[R] PCA: eigen/princomp vs. svd/prcomp

George W. Gilchrist gwgilc at wm.edu
Sat Jan 21 00:02:10 CET 2006

I am using R 2.2.1 on OS X 10.4.4. I have a question that is partly  
about R but also about some differences in the loadings when doing  
principal components using eigen()/princomp() versus prcomp() . Here  
is the story:

I have a matrix of mean monthly temperatures for 26 sites in the  
northern and southern hemispheres (26 x 12). I am using PCA to reduce  
this to one or two variables that capture most of the annual  
temperature variation among these sites. I am particularly interested  
in a single vector that captures the overall annual differences among  
sites. The southern hemisphere sites are 6 months out of phase with  
the northern, in terms of seasons. So the first question is whether  
or not to rotate the southern hemisphere data so that Jan=July,  
Feb=Aug, etc. before PCA. The second question is whether or not to  
center and scale the data. My gut feeling is, no, as these are all  
temperatures and the differences in means and variances among months  
are important.

If I do PCA using eigen()/princomp() on the unrotated, unscaled, and  
uncentered data, the first PC explains about 60% of the variation and  
represents the difference in phase between the southern and northern  
hemispheres. The second PC represents mean temperature and explains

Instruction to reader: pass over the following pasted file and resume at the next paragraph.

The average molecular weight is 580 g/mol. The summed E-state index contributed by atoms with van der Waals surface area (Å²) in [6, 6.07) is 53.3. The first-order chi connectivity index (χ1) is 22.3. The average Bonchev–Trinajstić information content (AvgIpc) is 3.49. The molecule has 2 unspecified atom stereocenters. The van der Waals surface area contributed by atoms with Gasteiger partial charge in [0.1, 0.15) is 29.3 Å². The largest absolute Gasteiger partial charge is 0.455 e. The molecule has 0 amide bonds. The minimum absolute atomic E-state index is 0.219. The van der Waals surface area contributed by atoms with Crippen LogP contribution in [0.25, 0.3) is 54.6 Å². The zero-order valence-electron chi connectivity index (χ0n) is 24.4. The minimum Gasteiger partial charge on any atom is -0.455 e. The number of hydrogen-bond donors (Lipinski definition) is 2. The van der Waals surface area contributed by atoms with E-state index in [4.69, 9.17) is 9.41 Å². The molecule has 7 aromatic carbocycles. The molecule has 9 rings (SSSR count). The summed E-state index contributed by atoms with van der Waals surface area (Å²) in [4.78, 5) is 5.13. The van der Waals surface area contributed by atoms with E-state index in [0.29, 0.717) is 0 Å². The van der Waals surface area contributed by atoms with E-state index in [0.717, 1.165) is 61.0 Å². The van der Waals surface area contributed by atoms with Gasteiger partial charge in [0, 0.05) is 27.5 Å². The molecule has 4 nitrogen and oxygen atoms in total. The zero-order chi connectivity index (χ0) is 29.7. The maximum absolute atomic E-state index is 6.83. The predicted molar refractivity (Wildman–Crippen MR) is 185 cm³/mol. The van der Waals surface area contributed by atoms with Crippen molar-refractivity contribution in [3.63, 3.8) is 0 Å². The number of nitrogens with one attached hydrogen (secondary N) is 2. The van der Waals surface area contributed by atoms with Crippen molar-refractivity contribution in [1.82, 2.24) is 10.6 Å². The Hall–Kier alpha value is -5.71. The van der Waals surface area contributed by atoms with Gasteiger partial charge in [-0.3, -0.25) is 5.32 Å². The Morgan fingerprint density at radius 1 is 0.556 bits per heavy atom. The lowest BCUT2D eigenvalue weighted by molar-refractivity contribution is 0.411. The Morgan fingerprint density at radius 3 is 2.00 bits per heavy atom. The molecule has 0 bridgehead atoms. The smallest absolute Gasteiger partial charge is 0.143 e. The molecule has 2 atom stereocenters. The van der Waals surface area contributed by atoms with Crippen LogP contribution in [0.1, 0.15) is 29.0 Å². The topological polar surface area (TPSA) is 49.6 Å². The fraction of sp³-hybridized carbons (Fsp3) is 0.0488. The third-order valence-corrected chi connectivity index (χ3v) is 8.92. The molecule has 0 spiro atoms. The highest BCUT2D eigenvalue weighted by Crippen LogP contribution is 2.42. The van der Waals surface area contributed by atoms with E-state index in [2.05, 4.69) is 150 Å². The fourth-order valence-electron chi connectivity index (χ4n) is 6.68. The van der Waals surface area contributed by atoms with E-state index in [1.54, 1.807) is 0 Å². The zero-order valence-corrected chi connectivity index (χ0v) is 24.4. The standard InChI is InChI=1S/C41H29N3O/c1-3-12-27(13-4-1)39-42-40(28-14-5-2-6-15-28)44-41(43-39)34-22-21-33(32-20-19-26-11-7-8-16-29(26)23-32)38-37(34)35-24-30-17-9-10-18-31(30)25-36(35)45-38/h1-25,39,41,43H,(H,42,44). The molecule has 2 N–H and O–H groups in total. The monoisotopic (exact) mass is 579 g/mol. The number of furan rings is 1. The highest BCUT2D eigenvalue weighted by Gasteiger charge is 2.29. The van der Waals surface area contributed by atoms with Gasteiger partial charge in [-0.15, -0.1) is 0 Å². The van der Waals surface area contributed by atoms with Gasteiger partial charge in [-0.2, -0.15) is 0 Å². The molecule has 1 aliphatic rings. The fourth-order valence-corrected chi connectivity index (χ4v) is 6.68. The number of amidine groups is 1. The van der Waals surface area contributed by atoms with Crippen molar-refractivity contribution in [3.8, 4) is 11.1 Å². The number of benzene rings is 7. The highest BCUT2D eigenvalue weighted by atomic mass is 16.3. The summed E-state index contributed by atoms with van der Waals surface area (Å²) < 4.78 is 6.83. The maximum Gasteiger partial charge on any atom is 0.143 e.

about 35% of the variation.

If I use prcomp() on the unrotated, unscaled, and uncentered data,  
the first PC represents mean temperature and explains >90% of the  
variation, the second represents the seasonal phase difference and  
explains less than 5% of the variation. This surprised me, as  
intuitively I had expected the seasonal phase difference to fall out  
first, as it did using eigen(). If anyone has an explanation for  
this, I would love to hear it.

If I center the data, the two methods yield nearly identical results,  
with the first PC capturing the seasonal phase difference and the  
second the mean, explaining 60% and 30% of the variances  
respectively. My intuition (which often is wrong...) says that this  
is not the right way to do things in this case.

I love the result from prcomp() using the uncentered, unscaled data,  
but the loadings are so different from the eigenvectors. I am  
suspicious that something funky is going on here. Does not centering  
the data cause a problem with the math? I would appreciate any comments.

If I rotate the southern hemisphere data six months out of phase,  
then the first PC by either method represents mean temperature and  
the second captures the seasonal difference but again separates the  
northern and southern hemispheres. The variance explained by the  
first PC is about 75% using eigen() and 97% using prcomp(). On one  
hand, this seems like a sensible approach, however it is pretty  
manipulative of the data. March in Santiago probably is NOT the same  
as September in San Francisco, as is reflected in the second PC. But  
again the two methods yield very different amounts of variance  
explained. Why?

Any thoughts would be very much appreciated!

cheers, George

George W. Gilchrist                        Email #1: gwgilc at wm.edu
Department of Biology, Box 8795          Email #2: kitesci at cox.net
College of William & Mary                    Phone: (757) 221-7751
Williamsburg, VA 23187-8795                    Fax: (757) 221-6483

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